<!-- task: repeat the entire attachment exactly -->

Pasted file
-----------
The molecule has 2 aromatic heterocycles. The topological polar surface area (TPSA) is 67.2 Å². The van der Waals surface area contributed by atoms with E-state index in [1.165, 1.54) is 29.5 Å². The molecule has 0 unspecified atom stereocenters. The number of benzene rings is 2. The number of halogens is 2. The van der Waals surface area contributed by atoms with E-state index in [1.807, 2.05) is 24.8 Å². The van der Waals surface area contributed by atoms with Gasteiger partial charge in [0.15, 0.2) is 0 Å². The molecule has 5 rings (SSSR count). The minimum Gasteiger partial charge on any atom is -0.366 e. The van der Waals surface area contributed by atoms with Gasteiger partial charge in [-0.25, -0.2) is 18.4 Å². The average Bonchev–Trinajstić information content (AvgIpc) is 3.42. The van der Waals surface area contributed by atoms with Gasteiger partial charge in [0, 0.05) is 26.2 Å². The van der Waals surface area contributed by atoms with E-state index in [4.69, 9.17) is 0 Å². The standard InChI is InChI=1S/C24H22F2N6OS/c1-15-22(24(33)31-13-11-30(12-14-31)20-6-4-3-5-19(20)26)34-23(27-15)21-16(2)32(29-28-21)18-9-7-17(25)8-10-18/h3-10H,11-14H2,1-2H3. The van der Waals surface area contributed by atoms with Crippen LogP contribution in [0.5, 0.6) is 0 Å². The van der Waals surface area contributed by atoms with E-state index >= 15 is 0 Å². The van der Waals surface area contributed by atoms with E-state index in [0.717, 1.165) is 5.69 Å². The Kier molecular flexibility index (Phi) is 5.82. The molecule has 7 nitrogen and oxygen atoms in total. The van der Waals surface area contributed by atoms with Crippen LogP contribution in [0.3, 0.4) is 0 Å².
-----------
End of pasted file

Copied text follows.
The molecule has 2 aromatic heterocycles. The topological polar surface area (TPSA) is 67.2 Å². The van der Waals surface area contributed by atoms with E-state index in [1.165, 1.54) is 29.5 Å². The molecule has 0 unspecified atom stereocenters. The number of benzene rings is 2. The number of halogens is 2. The van der Waals surface area contributed by atoms with E-state index in [1.807, 2.05) is 24.8 Å². The van der Waals surface area contributed by atoms with Gasteiger partial charge in [0.15, 0.2) is 0 Å². The molecule has 5 rings (SSSR count). The minimum Gasteiger partial charge on any atom is -0.366 e. The van der Waals surface area contributed by atoms with Gasteiger partial charge in [-0.25, -0.2) is 18.4 Å². The average Bonchev–Trinajstić information content (AvgIpc) is 3.42. The van der Waals surface area contributed by atoms with Gasteiger partial charge in [0, 0.05) is 26.2 Å². The van der Waals surface area contributed by atoms with E-state index in [4.69, 9.17) is 0 Å². The standard InChI is InChI=1S/C24H22F2N6OS/c1-15-22(24(33)31-13-11-30(12-14-31)20-6-4-3-5-19(20)26)34-23(27-15)21-16(2)32(29-28-21)18-9-7-17(25)8-10-18/h3-10H,11-14H2,1-2H3. The van der Waals surface area contributed by atoms with Crippen LogP contribution in [0.5, 0.6) is 0 Å². The van der Waals surface area contributed by atoms with E-state index >= 15 is 0 Å². The van der Waals surface area contributed by atoms with E-state index in [0.717, 1.165) is 5.69 Å². The Kier molecular flexibility index (Phi) is 5.82. The molecule has 7 nitrogen and oxygen atoms in total. The van der Waals surface area contributed by atoms with Crippen LogP contribution in [0.3, 0.4) is 0 Å².